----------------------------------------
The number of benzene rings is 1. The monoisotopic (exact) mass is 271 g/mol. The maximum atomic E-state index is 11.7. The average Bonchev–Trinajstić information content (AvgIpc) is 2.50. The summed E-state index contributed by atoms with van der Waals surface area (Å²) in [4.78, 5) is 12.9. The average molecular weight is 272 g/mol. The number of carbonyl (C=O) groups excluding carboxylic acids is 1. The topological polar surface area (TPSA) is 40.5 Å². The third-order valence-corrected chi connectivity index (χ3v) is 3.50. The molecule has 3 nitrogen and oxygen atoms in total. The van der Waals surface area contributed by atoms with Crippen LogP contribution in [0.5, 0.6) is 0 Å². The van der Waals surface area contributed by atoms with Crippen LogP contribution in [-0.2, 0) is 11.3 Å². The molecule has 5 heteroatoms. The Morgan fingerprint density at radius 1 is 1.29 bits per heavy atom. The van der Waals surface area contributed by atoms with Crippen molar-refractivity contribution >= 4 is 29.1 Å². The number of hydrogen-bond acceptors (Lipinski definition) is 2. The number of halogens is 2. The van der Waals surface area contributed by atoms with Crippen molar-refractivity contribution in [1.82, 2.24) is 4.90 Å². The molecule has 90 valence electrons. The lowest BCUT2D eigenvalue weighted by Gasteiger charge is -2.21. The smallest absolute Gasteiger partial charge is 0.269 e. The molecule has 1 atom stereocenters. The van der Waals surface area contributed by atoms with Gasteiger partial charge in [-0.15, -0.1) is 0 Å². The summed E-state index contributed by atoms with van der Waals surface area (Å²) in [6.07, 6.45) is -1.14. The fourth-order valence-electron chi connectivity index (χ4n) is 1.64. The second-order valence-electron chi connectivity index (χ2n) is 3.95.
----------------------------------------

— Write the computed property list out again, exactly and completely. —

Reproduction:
The number of benzene rings is 1. The monoisotopic (exact) mass is 271 g/mol. The maximum atomic E-state index is 11.7. The average Bonchev–Trinajstić information content (AvgIpc) is 2.50. The summed E-state index contributed by atoms with van der Waals surface area (Å²) in [4.78, 5) is 12.9. The average molecular weight is 272 g/mol. The number of carbonyl (C=O) groups excluding carboxylic acids is 1. The topological polar surface area (TPSA) is 40.5 Å². The third-order valence-corrected chi connectivity index (χ3v) is 3.50. The molecule has 3 nitrogen and oxygen atoms in total. The van der Waals surface area contributed by atoms with Crippen LogP contribution in [0.5, 0.6) is 0 Å². The van der Waals surface area contributed by atoms with Crippen LogP contribution in [-0.2, 0) is 11.3 Å². The molecule has 5 heteroatoms. The Morgan fingerprint density at radius 1 is 1.29 bits per heavy atom. The van der Waals surface area contributed by atoms with Crippen molar-refractivity contribution >= 4 is 29.1 Å². The number of hydrogen-bond acceptors (Lipinski definition) is 2. The number of halogens is 2. The van der Waals surface area contributed by atoms with Crippen molar-refractivity contribution in [1.82, 2.24) is 4.90 Å². The molecule has 90 valence electrons. The lowest BCUT2D eigenvalue weighted by Gasteiger charge is -2.21. The smallest absolute Gasteiger partial charge is 0.269 e. The molecule has 1 atom stereocenters. The van der Waals surface area contributed by atoms with Gasteiger partial charge in [-0.15, -0.1) is 0 Å². The summed E-state index contributed by atoms with van der Waals surface area (Å²) in [6.07, 6.45) is -1.14. The fourth-order valence-electron chi connectivity index (χ4n) is 1.64. The second-order valence-electron chi connectivity index (χ2n) is 3.95.